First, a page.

13 February 2010

QANTAS has been accused of Sex Discrimination after sacking 14 female aircraft cleaners..

Test for new laws after Qantas fires female staff

QANTAS has been accused of sex discrimination after sacking 14 female aircraft cleaners and replacing them with male baggage handlers in a restructure that saw no women offered retraining in jobs traditionally done by men.

A complaint was lodged yesterday with Fair Work Australia under new workplace laws which make it easier for the regulator to consider sex discrimination disputes.

The case, brought by the Transport Workers Union on behalf of 56-year-old Hurstville mother Souad Palmer and her co-workers, is the first to test the new law as unions gear up to push gender equity and discrimination cases this year.

The president of the ACTU, Sharan Burrow, said Qantas's treatment of the women was ''disgraceful'' and called on its chief executive, Alan Joyce, to step in.

A Qantas spokeswoman said: ''We absolutely deny this is about excluding women from Qantas … 40 per cent of our employees are women.''

Ms Palmer was told this week that Monday will be her last day, and she must hand in her uniform. She is upset she was asked to train her replacements, men moved across from baggage and ramp duties into aircraft cleaning, under a merger of the two sections.

It takes up to 1½ hours to clean a plane, where temperatures can be hot, and the work physically hard as she bends over repeatedly to pick through 300 seat pockets, vacuum and clean toilets.

''When we walk onto a plane it looks like it has been hit with a tornado. There is heaps of mess,'' Ms Palmer said.

She says she would have ''loved to give it a go'' taking on a role that would also see her working in the baggage area with the men, instead of being automatically terminated.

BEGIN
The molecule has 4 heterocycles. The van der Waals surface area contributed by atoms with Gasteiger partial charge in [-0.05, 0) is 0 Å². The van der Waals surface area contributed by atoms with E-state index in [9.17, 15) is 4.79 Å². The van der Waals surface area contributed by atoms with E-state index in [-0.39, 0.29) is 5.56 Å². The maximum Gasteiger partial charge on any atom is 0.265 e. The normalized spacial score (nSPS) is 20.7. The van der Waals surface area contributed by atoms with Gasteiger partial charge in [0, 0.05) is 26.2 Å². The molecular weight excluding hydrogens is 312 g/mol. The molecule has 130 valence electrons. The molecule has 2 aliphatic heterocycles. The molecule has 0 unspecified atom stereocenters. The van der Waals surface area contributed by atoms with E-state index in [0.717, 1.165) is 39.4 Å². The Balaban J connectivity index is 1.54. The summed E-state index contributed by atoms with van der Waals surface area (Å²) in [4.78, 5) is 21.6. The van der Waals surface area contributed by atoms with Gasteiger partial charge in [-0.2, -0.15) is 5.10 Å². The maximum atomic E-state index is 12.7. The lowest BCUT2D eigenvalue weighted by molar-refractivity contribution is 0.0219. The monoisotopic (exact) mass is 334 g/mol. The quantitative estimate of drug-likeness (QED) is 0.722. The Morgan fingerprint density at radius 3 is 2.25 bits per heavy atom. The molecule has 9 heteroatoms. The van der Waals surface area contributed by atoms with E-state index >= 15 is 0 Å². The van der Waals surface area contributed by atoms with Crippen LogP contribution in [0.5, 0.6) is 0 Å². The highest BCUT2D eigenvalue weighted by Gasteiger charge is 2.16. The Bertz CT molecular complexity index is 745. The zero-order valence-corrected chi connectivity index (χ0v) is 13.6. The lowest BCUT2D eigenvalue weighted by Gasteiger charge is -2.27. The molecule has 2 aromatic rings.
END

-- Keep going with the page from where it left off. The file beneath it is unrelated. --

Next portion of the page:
''This is an outrageous double standard as Qantas have simply presumed that we can't do the [men's work], yet they believe that the ramp guys can do our job.''

The national secretary of the Transport Workers Union, Tony Sheldon, said: ''Women have been directly discriminated against. They are multiskilling men into jobs done by women and no woman has been given that opportunity, despite glowing references.''

The women had been employed on rolling six-month contracts. Despite a convention that after 12 months temps are made permanent, none of the women were offered roles, while all 47 male temps in baggage handling became permanent.

If mediation by the commission does not resolve the case, it will go to Federal Court as the first test of sex discrimination provisions under Fair Work.

Unions would seek redress on gender workplace issues using powers restored to Fair Work Australia and the Fair Work Ombudsman, Ms Burrow said.

The Qantas spokeswoman said Qantas lost a cleaning contract for another airline, and had dismissed the temporary workers to protect the jobs of permanent workers.

Ms Burrow said there was a need for ''a long overdue culture shift'' as there were only ''a pathetic number'' of women on boards in Australia, and chief executives did not see or value the work of women.

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